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Title: Body site of cutaneous malignant melanoma : Primary tumor location in relation to phenotypic and prognostic factors
Authors: Gillgren, Peter
subject: Malignant Melanoma, Epidemiology, Prognostic Factors, Anatomic Site, EssDoll©, Computer Software, Head and Neck Neoplasms, Treatment Outcome
Year: 8-Nov-2002
Publisher: Institutionen för onkologi-patologi / Department of Oncology-Pathology
Description: The main purpose of this thesis was to analyze the primary body site of cutaneous malignant melanoma (CMM) in relation to phenotypic traits and prognosis. It is clear that several characteristics of CMM are different, and vary with the skin location where the tumor originated. The different types of sun exposure (chronic/occupational and/or intermittent/recreational) on different parts of the skin could be one of the reasons for this. A new computer program, EssDoll©, developed for detailed studies of site of CMM was used in this thesis. A cohort of 756 patients, with head-neck CMM was analyzed. The CMM density was 3.4 times higher in the face compared to skin surfaces outside the head-neck area. Similarly, nodular melanoma (NM) was 2.3- and lentigo maligna melanoma (LMM) 74 times more dense in the face. It is known that chronic exposure to UV-fadiation is a risk factor for LMM, and our findings suggest such a relationship for NM as well. 'Me mean age at diagnosis was 12 years higher for CMM in the head-neck compared to sites outside the head-neck (66 vs. 54 yr.). Ibis relatively later diagnose supports the view of a natural tan to be somewhat protective for CMM. We found tumor thickness to be the only statistically significant prognostic factor for patients with head-neck CMM. The surgical resection margin at operation of the primary tumor (1-10 vs. 2: 11 mm) had no impact on patient outcome. A software, EssDoll©, was developed and used in a cohort of 2517 patients with 2608 primary CMMs. The primary sites of CMMs was plotted on a movable doll and linked to patient ID. With this software one or more skin area(s) can be chosen for analysis. Using this type of analysis we confirmed that the predominant site for CMM in men was the trunk, and in women the lower extremities. Superficial spreading melanoma (SSM) and NM were most common on the trunk while LMM was most common in the head-neck. Patients with hereditary CMM (HCMM) and patients who have been treated for a sporadic CMM have an increased risk to develop new CMM. The anatomic sites of CMM in these patient groups were analyzed separately. in the database there were 104 patients with HCMM and 69 patients with more than one sporadic CMM (MCMM). For patients with sporadic MCMM, the second tumor often arose in the same body field as the first. The concordance was statistically significant (p<0.0001). This might imply that the skin surrounding a CMM has undergone predisposing changes for yet another CMM ("field effect"). Furthermore, the patients with HCMM had significantly less CMM on the head-neck and more on the trunk compared to patients with one sporadic CMM (p=0.05). The reason for this could be an increased sensitivity to intermittent sun exposure in HCMM patients. The site-specific prognosis was analyzed in a cohort of 1,891 patients. The body surface was divided into 48 separate areas (which, for reasons of statistical power, were combined into 24 areas) with no consideration taken to outcome. The multivariate analyzes, adjusted for previously established prognostic factors for patents with localized disease, showed a significantly elevated risk for CMM death in patients with primary CMM site in the middle and lower back (odds ratio 2.0, p=0.03) compared to those with tumors in the reference area. In another model, where all areas were analyzed in pairs also the middle and lower back and, in addition, the dorsal shoulders, clavicular areas superior back, supra mammary and mammary areas were associated with an adverse prognosis. Tumors on the arms, calves, achilles, knee and poplitea. area were associated with a more favorable prognosis. In conclusion, a number of different characteristics of CMM have been connected to the primary anatomical site.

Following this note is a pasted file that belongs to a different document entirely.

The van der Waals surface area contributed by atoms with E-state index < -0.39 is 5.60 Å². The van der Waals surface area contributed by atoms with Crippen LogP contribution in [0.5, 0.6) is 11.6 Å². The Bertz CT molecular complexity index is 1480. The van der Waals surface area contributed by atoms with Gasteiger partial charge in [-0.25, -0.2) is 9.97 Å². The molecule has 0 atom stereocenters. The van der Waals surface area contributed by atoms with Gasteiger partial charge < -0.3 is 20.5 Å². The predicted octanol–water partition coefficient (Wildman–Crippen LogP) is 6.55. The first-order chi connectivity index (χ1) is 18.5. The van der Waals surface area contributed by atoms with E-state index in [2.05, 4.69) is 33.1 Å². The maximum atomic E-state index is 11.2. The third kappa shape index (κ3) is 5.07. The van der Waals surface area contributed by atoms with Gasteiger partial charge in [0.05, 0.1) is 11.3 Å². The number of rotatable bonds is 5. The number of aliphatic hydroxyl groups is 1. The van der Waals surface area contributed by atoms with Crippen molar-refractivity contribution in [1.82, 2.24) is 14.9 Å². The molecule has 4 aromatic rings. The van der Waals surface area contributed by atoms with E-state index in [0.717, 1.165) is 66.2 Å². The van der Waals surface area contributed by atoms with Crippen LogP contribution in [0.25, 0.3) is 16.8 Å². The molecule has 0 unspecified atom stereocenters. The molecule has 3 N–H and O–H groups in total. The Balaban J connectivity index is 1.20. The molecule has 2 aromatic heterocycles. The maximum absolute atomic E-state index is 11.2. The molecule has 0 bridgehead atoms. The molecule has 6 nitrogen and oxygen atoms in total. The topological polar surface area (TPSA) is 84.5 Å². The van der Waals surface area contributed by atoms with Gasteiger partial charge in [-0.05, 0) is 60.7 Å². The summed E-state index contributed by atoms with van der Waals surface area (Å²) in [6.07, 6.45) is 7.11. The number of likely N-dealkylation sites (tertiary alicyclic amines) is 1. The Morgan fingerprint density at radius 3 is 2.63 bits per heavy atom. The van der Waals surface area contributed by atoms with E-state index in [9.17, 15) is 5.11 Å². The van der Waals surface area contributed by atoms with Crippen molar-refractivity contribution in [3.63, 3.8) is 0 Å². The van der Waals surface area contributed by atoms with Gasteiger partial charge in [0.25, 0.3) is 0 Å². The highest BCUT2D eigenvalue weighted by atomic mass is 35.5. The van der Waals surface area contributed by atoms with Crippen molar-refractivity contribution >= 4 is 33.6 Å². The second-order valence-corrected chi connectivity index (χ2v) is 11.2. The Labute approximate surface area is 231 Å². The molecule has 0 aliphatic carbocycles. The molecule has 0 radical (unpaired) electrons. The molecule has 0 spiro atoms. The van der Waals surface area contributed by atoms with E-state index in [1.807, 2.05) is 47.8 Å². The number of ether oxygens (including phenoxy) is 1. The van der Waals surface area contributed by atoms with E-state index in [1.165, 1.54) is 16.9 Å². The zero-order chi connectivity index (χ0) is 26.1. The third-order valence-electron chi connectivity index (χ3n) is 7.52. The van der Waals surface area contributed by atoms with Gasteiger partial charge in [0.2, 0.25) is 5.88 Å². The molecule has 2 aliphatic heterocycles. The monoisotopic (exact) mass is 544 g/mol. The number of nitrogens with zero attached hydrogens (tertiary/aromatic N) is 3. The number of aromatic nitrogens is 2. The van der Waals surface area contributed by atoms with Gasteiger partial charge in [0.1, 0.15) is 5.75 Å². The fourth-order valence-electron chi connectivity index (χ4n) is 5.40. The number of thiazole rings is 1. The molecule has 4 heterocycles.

Standard no: 91-7349-339-2
Appears in Collections:Dept of Oncology-Pathology

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